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Retirement Fund
Introduction to Retirement Plans

The importance of routinely setting aside savings makes the Retirement Plan one of the most valuable long-term benefits that employers can offer their employees. An employer-provided retirement plan can be an easy, automatic way for employees to save money for retirement from each of their paychecks. Many employees today also expect their workplace to offer some form of retirement benefit. As you will see, largely through tax savings, federal law encourages both employers and employees to participate in retirement plans.  Employers that sponsor retirement plans also have serious responsibilities with their plans. Compliance rules can vary from quite minimal with Payroll Deduction and SIMPLE IRAs, to highly complex in the case of defined benefit plans. 

The following is not a legal interpretation of ERISA, nor is it intended to be a substitute for the advice of a retirement plan professional.

Essential Elements of a Retirement Plan

Each retirement plan has certain key elements. These include:

  • A written plan that describes the benefit structure and guides day-to-day operations;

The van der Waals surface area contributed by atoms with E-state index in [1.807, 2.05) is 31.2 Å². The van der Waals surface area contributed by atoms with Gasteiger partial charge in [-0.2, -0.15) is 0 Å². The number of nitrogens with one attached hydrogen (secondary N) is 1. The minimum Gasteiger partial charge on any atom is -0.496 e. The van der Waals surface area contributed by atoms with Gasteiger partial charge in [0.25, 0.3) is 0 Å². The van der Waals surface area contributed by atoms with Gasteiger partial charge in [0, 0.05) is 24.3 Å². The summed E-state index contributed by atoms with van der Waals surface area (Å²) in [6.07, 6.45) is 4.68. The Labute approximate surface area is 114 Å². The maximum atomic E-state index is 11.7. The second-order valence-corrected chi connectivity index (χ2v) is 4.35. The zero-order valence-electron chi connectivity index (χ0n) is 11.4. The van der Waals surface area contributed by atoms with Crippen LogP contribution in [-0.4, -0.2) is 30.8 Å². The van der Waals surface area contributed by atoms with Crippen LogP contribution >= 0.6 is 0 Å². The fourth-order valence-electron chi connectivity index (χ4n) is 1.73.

• A trust fund to hold the plan’s assets;
  • A recordkeeping system to track the flow of monies going to and from the retirement plan; and
  • Documents to provide plan information to employees participating in the plan and to the government.

Employers often hire outside professionals (sometimes called third-party service providers) or, if applicable, use an internal administrative committee or human resources department to manage some or all of a plan’s day-to-day operations. Indeed, there may be one or a number of officials with discretion over the plan. These are the plan’s fiduciaries.

The following is an overview from the IRS regarding a number of different retirement plans:   

Plans with IRAs

  • Participant’s retirement benefits based on participant’s account balance
  • Some plans may allow employees to contribute
  • Depending on the type of plan, employer may be required to make annual minimum contributions
  • Contribution limits of $5,000 to $49,000, depending on the type of plan
  • Depending on the type of plan, must cover some or all of the employees in all your businesses
  • Easy to set up and operate
  • No annual return required
  • Annual nondiscrimination testing not required
  • Little design flexibility
  • No loans allowed
  • Immediate vesting of all contributions

401(k) and Profit-Sharing Plans

  • Participant's retirement benefits based on participant’s account balance
  • May allow employees to contribute through salary deferrals
  • Depending on the type of plan, employer may be required to make annual minimum contributions
  • Contribution limits
  • Must meet minimum coverage tests but can exclude some employees
  • More complex to set up and operate
  • Annual return usually required
  • May require annual nondiscrimination testing
  • Greater design flexibility
  • Loans and hardship withdrawals allowed
  • May delay vesting of some employer contributions

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